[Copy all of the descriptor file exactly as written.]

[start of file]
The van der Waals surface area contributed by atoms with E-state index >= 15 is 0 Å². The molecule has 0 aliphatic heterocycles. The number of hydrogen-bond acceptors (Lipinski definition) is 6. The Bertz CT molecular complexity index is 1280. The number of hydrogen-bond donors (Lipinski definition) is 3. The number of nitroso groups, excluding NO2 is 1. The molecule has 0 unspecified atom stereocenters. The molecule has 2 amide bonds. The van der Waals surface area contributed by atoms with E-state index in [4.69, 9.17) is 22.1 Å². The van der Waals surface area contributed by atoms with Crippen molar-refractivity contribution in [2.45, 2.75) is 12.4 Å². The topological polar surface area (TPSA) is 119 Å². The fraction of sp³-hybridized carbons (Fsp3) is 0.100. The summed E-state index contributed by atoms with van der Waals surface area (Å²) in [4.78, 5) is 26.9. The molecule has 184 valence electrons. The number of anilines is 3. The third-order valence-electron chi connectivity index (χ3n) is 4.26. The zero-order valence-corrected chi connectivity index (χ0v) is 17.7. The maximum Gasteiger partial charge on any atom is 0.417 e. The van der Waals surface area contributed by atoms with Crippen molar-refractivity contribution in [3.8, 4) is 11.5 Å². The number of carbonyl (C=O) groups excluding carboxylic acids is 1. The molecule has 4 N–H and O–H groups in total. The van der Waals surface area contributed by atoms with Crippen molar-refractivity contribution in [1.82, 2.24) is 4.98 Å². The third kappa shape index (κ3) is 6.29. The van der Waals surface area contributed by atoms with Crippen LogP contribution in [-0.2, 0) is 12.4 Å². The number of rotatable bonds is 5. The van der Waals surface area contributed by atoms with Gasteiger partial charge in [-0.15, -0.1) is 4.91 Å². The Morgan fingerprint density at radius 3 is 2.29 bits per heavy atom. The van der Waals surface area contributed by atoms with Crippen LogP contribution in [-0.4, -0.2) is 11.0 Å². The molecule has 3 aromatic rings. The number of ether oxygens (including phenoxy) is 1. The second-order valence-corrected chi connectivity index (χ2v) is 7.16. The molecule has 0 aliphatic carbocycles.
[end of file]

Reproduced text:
The van der Waals surface area contributed by atoms with E-state index >= 15 is 0 Å². The molecule has 0 aliphatic heterocycles. The number of hydrogen-bond acceptors (Lipinski definition) is 6. The Bertz CT molecular complexity index is 1280. The number of hydrogen-bond donors (Lipinski definition) is 3. The number of nitroso groups, excluding NO2 is 1. The molecule has 0 unspecified atom stereocenters. The molecule has 2 amide bonds. The van der Waals surface area contributed by atoms with E-state index in [4.69, 9.17) is 22.1 Å². The van der Waals surface area contributed by atoms with Crippen molar-refractivity contribution in [2.45, 2.75) is 12.4 Å². The topological polar surface area (TPSA) is 119 Å². The fraction of sp³-hybridized carbons (Fsp3) is 0.100. The summed E-state index contributed by atoms with van der Waals surface area (Å²) in [4.78, 5) is 26.9. The molecule has 184 valence electrons. The number of anilines is 3. The third-order valence-electron chi connectivity index (χ3n) is 4.26. The zero-order valence-corrected chi connectivity index (χ0v) is 17.7. The maximum Gasteiger partial charge on any atom is 0.417 e. The van der Waals surface area contributed by atoms with Crippen molar-refractivity contribution in [3.8, 4) is 11.5 Å². The number of carbonyl (C=O) groups excluding carboxylic acids is 1. The molecule has 4 N–H and O–H groups in total. The van der Waals surface area contributed by atoms with Crippen molar-refractivity contribution in [1.82, 2.24) is 4.98 Å². The third kappa shape index (κ3) is 6.29. The van der Waals surface area contributed by atoms with Crippen LogP contribution in [-0.2, 0) is 12.4 Å². The number of rotatable bonds is 5. The van der Waals surface area contributed by atoms with Gasteiger partial charge in [-0.15, -0.1) is 4.91 Å². The Morgan fingerprint density at radius 3 is 2.29 bits per heavy atom. The van der Waals surface area contributed by atoms with Crippen LogP contribution in [-0.4, -0.2) is 11.0 Å². The molecule has 3 aromatic rings. The number of ether oxygens (including phenoxy) is 1. The second-order valence-corrected chi connectivity index (χ2v) is 7.16. The molecule has 0 aliphatic carbocycles.